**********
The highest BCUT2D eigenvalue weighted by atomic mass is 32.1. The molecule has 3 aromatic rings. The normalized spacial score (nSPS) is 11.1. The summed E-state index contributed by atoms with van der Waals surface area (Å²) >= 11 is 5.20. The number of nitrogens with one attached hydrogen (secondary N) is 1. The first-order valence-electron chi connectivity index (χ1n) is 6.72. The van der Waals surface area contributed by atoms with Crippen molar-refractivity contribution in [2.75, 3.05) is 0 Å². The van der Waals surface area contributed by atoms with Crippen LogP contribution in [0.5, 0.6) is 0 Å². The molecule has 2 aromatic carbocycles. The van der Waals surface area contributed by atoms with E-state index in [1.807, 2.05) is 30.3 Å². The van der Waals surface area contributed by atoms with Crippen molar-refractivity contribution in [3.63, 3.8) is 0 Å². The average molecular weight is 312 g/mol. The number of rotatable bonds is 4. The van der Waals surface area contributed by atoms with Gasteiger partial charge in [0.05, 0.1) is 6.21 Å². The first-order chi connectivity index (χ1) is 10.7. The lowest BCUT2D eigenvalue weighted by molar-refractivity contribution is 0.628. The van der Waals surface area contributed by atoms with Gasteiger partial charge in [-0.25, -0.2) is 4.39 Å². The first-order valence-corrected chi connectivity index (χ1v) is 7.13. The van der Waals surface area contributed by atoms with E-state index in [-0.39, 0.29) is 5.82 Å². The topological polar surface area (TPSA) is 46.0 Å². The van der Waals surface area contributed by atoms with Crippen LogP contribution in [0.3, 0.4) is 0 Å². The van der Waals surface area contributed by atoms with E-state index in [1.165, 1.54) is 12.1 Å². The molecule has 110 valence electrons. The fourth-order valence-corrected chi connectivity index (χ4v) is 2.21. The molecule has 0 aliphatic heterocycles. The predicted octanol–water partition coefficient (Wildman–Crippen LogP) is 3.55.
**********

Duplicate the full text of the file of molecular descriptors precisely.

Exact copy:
The highest BCUT2D eigenvalue weighted by atomic mass is 32.1. The molecule has 3 aromatic rings. The normalized spacial score (nSPS) is 11.1. The summed E-state index contributed by atoms with van der Waals surface area (Å²) >= 11 is 5.20. The number of nitrogens with one attached hydrogen (secondary N) is 1. The first-order valence-electron chi connectivity index (χ1n) is 6.72. The van der Waals surface area contributed by atoms with Crippen molar-refractivity contribution in [2.75, 3.05) is 0 Å². The van der Waals surface area contributed by atoms with Crippen LogP contribution in [0.5, 0.6) is 0 Å². The molecule has 2 aromatic carbocycles. The van der Waals surface area contributed by atoms with E-state index in [1.807, 2.05) is 30.3 Å². The van der Waals surface area contributed by atoms with Crippen molar-refractivity contribution in [3.63, 3.8) is 0 Å². The average molecular weight is 312 g/mol. The number of rotatable bonds is 4. The van der Waals surface area contributed by atoms with Gasteiger partial charge in [0.05, 0.1) is 6.21 Å². The first-order chi connectivity index (χ1) is 10.7. The lowest BCUT2D eigenvalue weighted by molar-refractivity contribution is 0.628. The van der Waals surface area contributed by atoms with Gasteiger partial charge in [-0.25, -0.2) is 4.39 Å². The first-order valence-corrected chi connectivity index (χ1v) is 7.13. The van der Waals surface area contributed by atoms with E-state index in [-0.39, 0.29) is 5.82 Å². The topological polar surface area (TPSA) is 46.0 Å². The van der Waals surface area contributed by atoms with Crippen LogP contribution in [0.3, 0.4) is 0 Å². The van der Waals surface area contributed by atoms with E-state index in [1.165, 1.54) is 12.1 Å². The molecule has 110 valence electrons. The fourth-order valence-corrected chi connectivity index (χ4v) is 2.21. The molecule has 0 aliphatic heterocycles. The predicted octanol–water partition coefficient (Wildman–Crippen LogP) is 3.55.